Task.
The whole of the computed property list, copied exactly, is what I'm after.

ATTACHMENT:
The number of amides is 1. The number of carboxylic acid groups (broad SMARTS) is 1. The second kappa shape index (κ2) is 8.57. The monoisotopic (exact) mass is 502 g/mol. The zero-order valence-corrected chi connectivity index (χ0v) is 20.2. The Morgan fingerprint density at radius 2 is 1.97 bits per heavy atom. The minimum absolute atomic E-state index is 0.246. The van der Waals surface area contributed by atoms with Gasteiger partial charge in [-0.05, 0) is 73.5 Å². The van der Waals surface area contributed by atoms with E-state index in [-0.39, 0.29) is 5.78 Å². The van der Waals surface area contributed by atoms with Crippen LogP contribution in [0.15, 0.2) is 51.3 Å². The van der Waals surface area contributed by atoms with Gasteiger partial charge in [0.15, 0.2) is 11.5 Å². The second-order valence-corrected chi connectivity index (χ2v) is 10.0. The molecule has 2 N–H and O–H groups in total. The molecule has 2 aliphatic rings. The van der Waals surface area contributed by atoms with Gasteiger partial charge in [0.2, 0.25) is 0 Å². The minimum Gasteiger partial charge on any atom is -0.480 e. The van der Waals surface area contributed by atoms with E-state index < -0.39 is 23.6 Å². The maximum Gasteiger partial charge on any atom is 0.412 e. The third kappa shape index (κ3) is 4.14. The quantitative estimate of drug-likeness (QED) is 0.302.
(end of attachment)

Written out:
The number of amides is 1. The number of carboxylic acid groups (broad SMARTS) is 1. The second kappa shape index (κ2) is 8.57. The monoisotopic (exact) mass is 502 g/mol. The zero-order valence-corrected chi connectivity index (χ0v) is 20.2. The Morgan fingerprint density at radius 2 is 1.97 bits per heavy atom. The minimum absolute atomic E-state index is 0.246. The van der Waals surface area contributed by atoms with Gasteiger partial charge in [-0.05, 0) is 73.5 Å². The van der Waals surface area contributed by atoms with E-state index in [-0.39, 0.29) is 5.78 Å². The van der Waals surface area contributed by atoms with Crippen LogP contribution in [0.15, 0.2) is 51.3 Å². The van der Waals surface area contributed by atoms with Gasteiger partial charge in [0.15, 0.2) is 11.5 Å². The second-order valence-corrected chi connectivity index (χ2v) is 10.0. The molecule has 2 N–H and O–H groups in total. The molecule has 2 aliphatic rings. The van der Waals surface area contributed by atoms with Gasteiger partial charge in [0.2, 0.25) is 0 Å². The minimum Gasteiger partial charge on any atom is -0.480 e. The van der Waals surface area contributed by atoms with E-state index < -0.39 is 23.6 Å². The maximum Gasteiger partial charge on any atom is 0.412 e. The third kappa shape index (κ3) is 4.14. The quantitative estimate of drug-likeness (QED) is 0.302.